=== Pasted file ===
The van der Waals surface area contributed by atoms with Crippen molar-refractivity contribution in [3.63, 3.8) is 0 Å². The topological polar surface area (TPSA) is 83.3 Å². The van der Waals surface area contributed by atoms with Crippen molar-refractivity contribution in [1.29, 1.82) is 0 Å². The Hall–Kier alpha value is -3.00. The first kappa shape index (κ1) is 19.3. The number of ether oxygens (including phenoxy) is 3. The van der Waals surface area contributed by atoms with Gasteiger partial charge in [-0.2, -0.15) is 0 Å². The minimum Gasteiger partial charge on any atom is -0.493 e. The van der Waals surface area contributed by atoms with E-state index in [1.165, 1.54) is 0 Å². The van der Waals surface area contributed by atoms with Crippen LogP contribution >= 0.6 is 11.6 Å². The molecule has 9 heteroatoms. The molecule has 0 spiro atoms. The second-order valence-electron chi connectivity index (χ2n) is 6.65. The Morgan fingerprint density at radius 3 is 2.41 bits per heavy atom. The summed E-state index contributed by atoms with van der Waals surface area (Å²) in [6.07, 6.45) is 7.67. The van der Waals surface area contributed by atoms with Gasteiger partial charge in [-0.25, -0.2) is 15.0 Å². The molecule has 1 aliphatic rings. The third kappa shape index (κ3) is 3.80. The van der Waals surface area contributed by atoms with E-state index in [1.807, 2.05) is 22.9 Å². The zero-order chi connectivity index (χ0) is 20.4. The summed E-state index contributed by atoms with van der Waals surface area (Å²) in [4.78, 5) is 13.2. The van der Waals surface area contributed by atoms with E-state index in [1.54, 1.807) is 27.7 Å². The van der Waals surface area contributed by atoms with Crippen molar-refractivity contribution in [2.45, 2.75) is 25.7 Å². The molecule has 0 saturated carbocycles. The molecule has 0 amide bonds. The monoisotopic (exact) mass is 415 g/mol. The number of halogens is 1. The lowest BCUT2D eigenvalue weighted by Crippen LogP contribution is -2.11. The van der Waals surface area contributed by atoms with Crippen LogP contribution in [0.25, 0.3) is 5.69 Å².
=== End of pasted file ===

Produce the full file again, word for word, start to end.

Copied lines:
The van der Waals surface area contributed by atoms with Crippen molar-refractivity contribution in [3.63, 3.8) is 0 Å². The topological polar surface area (TPSA) is 83.3 Å². The van der Waals surface area contributed by atoms with Crippen molar-refractivity contribution in [1.29, 1.82) is 0 Å². The Hall–Kier alpha value is -3.00. The first kappa shape index (κ1) is 19.3. The number of ether oxygens (including phenoxy) is 3. The van der Waals surface area contributed by atoms with Gasteiger partial charge in [-0.2, -0.15) is 0 Å². The minimum Gasteiger partial charge on any atom is -0.493 e. The van der Waals surface area contributed by atoms with E-state index in [1.165, 1.54) is 0 Å². The van der Waals surface area contributed by atoms with Crippen LogP contribution >= 0.6 is 11.6 Å². The molecule has 9 heteroatoms. The molecule has 0 spiro atoms. The second-order valence-electron chi connectivity index (χ2n) is 6.65. The Morgan fingerprint density at radius 3 is 2.41 bits per heavy atom. The summed E-state index contributed by atoms with van der Waals surface area (Å²) in [6.07, 6.45) is 7.67. The van der Waals surface area contributed by atoms with Gasteiger partial charge in [-0.25, -0.2) is 15.0 Å². The molecule has 1 aliphatic rings. The third kappa shape index (κ3) is 3.80. The van der Waals surface area contributed by atoms with E-state index in [1.807, 2.05) is 22.9 Å². The zero-order chi connectivity index (χ0) is 20.4. The summed E-state index contributed by atoms with van der Waals surface area (Å²) in [4.78, 5) is 13.2. The van der Waals surface area contributed by atoms with E-state index in [1.54, 1.807) is 27.7 Å². The van der Waals surface area contributed by atoms with Crippen molar-refractivity contribution in [2.45, 2.75) is 25.7 Å². The molecule has 0 saturated carbocycles. The molecule has 0 amide bonds. The monoisotopic (exact) mass is 415 g/mol. The number of halogens is 1. The lowest BCUT2D eigenvalue weighted by Crippen LogP contribution is -2.11. The van der Waals surface area contributed by atoms with Crippen LogP contribution in [0.25, 0.3) is 5.69 Å².